Effective January 1, 2017, House Bill 1280 adds three additional grounds for modification of parenting plans to RSA 461-A:11, New Hampshire’s statute controlling the circumstances under which the Family Division Court may modify an existing parenting plan. The NH statute is widely viewed as purposefully tough on granting modifications, the intent being to reduce custody litigation and avoid changes to the schedule every few years or for reasons seen as non-substantial. The unintended side effect of such rigidity, however, is that common sense reasons to modify may not be enough to allow the Court to intervene over the objections of a seemingly unreasonable party.
While not opening the litigation flood gates to simple “change of circumstances” allegations, the new legislation does add three more specific instances where changed circumstances may warrant modification. New subsections (g) through (i) allow modification based upon a change in travel time required for visitation, a change in a parent’s work schedule, and where the prior order was established for a “young” child and at least five years has passed. In each case the Court must find that, based upon these changed circumstances, the existing order is no longer in the child’s best interests. A change in a parent’s work schedule must be “substantial.” Where a prior order was created at the “young age of the child”, this is primarily intended to mean a child less than five years old and the parenting plan needs updating now that such child is of school age.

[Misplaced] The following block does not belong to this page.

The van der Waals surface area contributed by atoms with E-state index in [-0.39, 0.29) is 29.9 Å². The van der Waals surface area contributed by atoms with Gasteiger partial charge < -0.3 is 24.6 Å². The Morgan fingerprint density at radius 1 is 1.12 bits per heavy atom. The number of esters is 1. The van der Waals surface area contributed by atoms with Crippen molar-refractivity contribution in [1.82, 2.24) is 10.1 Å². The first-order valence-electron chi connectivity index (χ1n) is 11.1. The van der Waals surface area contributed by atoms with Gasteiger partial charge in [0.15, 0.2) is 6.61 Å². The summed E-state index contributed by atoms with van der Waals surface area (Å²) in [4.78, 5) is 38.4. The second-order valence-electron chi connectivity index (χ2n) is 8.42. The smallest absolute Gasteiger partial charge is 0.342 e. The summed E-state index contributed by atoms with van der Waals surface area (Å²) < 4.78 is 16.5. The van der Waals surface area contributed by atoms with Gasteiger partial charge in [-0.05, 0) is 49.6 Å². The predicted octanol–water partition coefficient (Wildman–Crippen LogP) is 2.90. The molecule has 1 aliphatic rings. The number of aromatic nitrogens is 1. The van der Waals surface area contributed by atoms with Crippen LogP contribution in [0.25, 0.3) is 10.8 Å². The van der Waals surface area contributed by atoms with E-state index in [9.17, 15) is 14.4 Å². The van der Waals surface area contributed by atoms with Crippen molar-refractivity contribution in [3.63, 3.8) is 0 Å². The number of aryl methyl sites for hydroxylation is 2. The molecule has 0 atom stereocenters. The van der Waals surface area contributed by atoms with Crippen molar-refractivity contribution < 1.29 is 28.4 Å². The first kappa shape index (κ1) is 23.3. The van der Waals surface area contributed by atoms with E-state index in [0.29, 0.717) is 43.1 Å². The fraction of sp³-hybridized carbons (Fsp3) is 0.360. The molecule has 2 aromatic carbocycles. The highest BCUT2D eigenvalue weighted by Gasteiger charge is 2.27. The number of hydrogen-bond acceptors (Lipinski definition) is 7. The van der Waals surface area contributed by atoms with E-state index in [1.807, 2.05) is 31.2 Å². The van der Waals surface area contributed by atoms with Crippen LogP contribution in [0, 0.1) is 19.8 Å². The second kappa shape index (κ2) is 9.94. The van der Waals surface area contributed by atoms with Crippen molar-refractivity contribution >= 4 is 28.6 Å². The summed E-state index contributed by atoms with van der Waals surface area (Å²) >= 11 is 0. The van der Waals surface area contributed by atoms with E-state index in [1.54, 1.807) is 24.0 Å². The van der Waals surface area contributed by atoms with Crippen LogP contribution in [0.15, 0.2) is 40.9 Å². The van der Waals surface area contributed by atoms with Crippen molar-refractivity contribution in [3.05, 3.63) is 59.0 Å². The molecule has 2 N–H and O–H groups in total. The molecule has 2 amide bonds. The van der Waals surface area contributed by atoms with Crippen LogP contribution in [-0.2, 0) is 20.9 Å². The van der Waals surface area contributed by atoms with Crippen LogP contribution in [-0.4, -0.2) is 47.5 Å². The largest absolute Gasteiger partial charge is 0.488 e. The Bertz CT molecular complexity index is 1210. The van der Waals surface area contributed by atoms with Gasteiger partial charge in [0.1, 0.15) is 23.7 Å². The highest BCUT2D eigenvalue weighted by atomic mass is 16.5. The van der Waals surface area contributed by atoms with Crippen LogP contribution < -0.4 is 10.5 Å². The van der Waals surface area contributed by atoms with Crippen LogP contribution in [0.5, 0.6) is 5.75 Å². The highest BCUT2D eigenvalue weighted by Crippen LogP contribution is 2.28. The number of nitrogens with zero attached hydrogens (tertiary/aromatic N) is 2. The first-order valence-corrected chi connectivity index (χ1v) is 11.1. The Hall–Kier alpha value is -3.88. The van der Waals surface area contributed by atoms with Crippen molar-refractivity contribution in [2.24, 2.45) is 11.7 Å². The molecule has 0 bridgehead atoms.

The legislation also clarifies a grey area of New Hampshire’s relocation statute, RSA 461-A:12. Although logic would say that relocation of either parent would warrant modification of the parenting plan, the statute as presently written was unclear. Language was added to expressly allow the Court to modify a parenting plan where the Court orders or the parties agree to the relocation of either parent.